Why is this? Because “the Lamb which is in the midst of the throne shall feed them, and shall lead them unto living fountains of waters: and God shall wipe away all tears from their eyes” (17). In heaven, the blessings of the 23rd Psalm will find their perfect fulfillment, as the saints dwell in the house of the Lord forever.
Who will stand? The identity of the people of God.
The 144,000 Sealed
In verses 4-8, John hears the number of those who were sealed. “And I heard the number of them which were sealed: and there were sealed an hundred and forty and four thousand of all the tribes of the children of Israel” (4). What follows is a list of twelve tribes of Israel. However, there are some anomalies. In fact, this list doesn’t match up with any list of the tribes of Israel in the OT. First of all, there is the fact that Judah, not Reuben, is mentioned first, even though Reuben was the firstborn. Then there is the interesting omission of the tribe of Dan. Finally, alongside the tribe of Joseph is also Manasseh, even though Manasseh was a son of Joseph, so that this tribe ends up being mentioned twice.
What does all this mean? Some folks seem to think that this is a reference to Jewish believers in the last days, who will bear witness to God’s truth after the church has been raptured to heaven. However, there are numerous and serious objections to this. Above all, there is the problem that there is no rapture in the Bible, at least not in the sense that the church is raptured out of the tribulation of the last days. The church comes through the tribulation (see verse 14); it isn’t raptured out of it.
Rather, this is almost certainly a way of describing the church. Physical Israel and the church have traded places. The church is the true Israel. As the apostle Paul will say, “He is not a Jew, which is one outwardly; neither is that circumcision, which is outward in the flesh: but he is a Jew, which is one inwardly; and circumcision is that of the heart, in the spirit, and not in the letter; whose praise is not of men, but of God” (Rom. 2:28-29). Those who believe the gospel become sons and daughters of Abraham (Rom. 4:11-12). In the same way, the list of the tribes of Israel is not meant to communicate that God is going to seal physical Israel in the last days but that he is going to seal and protect his church.
What follows are my arguments for this position.
First, this is parallel to John’s own experience in Rev. 5:5-6, where he hears about the Lion of the tribe of Judah, but then turns and sees the Lamb of God (cf. Schreiner’s commentary on Rev.). The Lion and the Lamb are the same person: Jesus Christ, described in two different ways. In the same way, John hears the number of those sealed, and then sees the innumerable multitude victorious and redeemed, praising God for his salvation. These are just two different ways of describing the same thing.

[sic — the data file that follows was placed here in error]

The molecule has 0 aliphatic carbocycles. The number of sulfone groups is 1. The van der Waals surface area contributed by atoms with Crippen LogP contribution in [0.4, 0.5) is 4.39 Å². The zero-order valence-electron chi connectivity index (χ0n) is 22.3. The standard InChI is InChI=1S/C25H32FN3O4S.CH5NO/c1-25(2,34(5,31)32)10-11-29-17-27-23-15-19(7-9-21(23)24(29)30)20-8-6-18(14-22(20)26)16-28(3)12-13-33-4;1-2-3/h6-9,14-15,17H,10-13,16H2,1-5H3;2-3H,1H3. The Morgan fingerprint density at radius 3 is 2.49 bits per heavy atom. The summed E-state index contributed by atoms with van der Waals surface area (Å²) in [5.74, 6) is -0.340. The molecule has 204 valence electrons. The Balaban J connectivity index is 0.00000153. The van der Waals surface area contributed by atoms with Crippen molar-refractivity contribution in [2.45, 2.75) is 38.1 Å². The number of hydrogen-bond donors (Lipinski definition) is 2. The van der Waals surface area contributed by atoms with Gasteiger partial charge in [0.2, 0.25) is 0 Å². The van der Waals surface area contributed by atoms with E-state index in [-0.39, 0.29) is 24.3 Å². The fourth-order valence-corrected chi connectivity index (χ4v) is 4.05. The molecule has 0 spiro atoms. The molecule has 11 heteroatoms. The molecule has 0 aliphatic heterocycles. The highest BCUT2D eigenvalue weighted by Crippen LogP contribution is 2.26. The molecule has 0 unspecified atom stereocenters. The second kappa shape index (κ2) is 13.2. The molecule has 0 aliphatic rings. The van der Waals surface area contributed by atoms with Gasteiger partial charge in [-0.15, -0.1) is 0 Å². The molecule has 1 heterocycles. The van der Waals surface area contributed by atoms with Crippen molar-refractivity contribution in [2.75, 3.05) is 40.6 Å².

Second, they are called “the servants of our God” in 7:3, surely a description of all God’s people, no matter what their race is.
Third, in 14:3, where we meet the 144,000 again, they are described as those “which were redeemed from the earth.” This is not a description of Jewish believers, but of all believers. Moreover, in the next verse (14:4), they are called “virgins” who had not defiled themselves with women.” We are not meant to take that literally; the Bible doesn’t teach that the celibate state is more holy than the married one (cf. 1 Tim. 4:1,ff.). Rather, this is meant to function as a picture of holy people who have stood fast against idolatry. We have seen in the Bible that idolatry is often compared and likened to sexual immorality. Hence, when the 144,000 are viewed as celibate, we are meant to understand that they had not bowed the knee to idols of their times. But again, this is a picture of the church in every age.
Finally, the very fact that this list is not matched by any other in the OT is surely meant to alert us to the fact that it is not meant to be taken literally but as another picture of the people of God. This would explain some of the variations we mentioned before. The fact that Judah is mentioned first is probably because our Lord came from Judah. The tribe of the Head of the church goes first, and rightly so. The fact that Dan is omitted is probably due to the fact that in the OT Dan was often linked with idolatry. It was the northernmost tribe and therefore perhaps more exposed to the corrupting influences of the nations. It was one of the two northern tribes where the idolatrous images erected by Jeroboam were set up (1 Kings 12:29-30). There were even later (intertestamental) Jewish rabbinical traditions that linked Dan with the Antichrist. The fact that Revelation is a book that persistently attacks idolatry and the Antichrist would be reason enough for omitting Dan from a list which was meant to depict the church.